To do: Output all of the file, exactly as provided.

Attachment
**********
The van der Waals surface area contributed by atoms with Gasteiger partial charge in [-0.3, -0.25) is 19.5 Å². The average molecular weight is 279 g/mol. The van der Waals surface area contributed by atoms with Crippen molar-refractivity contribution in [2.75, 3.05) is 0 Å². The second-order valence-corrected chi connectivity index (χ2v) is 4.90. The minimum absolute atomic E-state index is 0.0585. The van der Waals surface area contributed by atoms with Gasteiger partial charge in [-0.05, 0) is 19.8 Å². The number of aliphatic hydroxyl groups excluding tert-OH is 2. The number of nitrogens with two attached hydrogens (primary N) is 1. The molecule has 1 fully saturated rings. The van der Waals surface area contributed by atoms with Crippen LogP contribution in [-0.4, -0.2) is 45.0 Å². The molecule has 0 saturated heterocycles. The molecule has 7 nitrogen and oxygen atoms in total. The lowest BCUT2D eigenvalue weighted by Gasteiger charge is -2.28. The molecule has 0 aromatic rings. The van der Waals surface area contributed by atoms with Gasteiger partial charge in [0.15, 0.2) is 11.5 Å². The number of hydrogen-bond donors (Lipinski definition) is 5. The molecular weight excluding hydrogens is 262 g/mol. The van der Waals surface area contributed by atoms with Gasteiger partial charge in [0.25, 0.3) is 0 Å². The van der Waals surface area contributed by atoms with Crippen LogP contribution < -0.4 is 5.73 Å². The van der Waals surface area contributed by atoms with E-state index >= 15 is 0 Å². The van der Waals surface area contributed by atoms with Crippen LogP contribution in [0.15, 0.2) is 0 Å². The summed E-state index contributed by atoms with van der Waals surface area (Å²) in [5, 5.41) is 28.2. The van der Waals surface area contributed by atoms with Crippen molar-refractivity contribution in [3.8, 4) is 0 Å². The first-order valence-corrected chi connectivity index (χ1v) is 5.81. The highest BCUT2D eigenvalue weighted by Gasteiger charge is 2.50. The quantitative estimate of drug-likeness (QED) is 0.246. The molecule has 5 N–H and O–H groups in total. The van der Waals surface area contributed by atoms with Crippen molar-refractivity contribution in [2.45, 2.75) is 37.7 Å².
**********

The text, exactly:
The van der Waals surface area contributed by atoms with Gasteiger partial charge in [-0.3, -0.25) is 19.5 Å². The average molecular weight is 279 g/mol. The van der Waals surface area contributed by atoms with Crippen molar-refractivity contribution in [2.75, 3.05) is 0 Å². The second-order valence-corrected chi connectivity index (χ2v) is 4.90. The minimum absolute atomic E-state index is 0.0585. The van der Waals surface area contributed by atoms with Gasteiger partial charge in [-0.05, 0) is 19.8 Å². The number of aliphatic hydroxyl groups excluding tert-OH is 2. The number of nitrogens with two attached hydrogens (primary N) is 1. The molecule has 1 fully saturated rings. The van der Waals surface area contributed by atoms with Crippen LogP contribution in [-0.4, -0.2) is 45.0 Å². The molecule has 0 saturated heterocycles. The molecule has 7 nitrogen and oxygen atoms in total. The lowest BCUT2D eigenvalue weighted by Gasteiger charge is -2.28. The molecule has 0 aromatic rings. The van der Waals surface area contributed by atoms with Gasteiger partial charge in [0.15, 0.2) is 11.5 Å². The number of hydrogen-bond donors (Lipinski definition) is 5. The molecular weight excluding hydrogens is 262 g/mol. The van der Waals surface area contributed by atoms with Gasteiger partial charge in [0.25, 0.3) is 0 Å². The van der Waals surface area contributed by atoms with Crippen LogP contribution < -0.4 is 5.73 Å². The van der Waals surface area contributed by atoms with E-state index >= 15 is 0 Å². The van der Waals surface area contributed by atoms with Crippen LogP contribution in [0.15, 0.2) is 0 Å². The summed E-state index contributed by atoms with van der Waals surface area (Å²) in [5, 5.41) is 28.2. The van der Waals surface area contributed by atoms with Crippen molar-refractivity contribution in [3.8, 4) is 0 Å². The first-order valence-corrected chi connectivity index (χ1v) is 5.81. The highest BCUT2D eigenvalue weighted by Gasteiger charge is 2.50. The quantitative estimate of drug-likeness (QED) is 0.246. The molecule has 5 N–H and O–H groups in total. The van der Waals surface area contributed by atoms with Crippen molar-refractivity contribution in [2.45, 2.75) is 37.7 Å².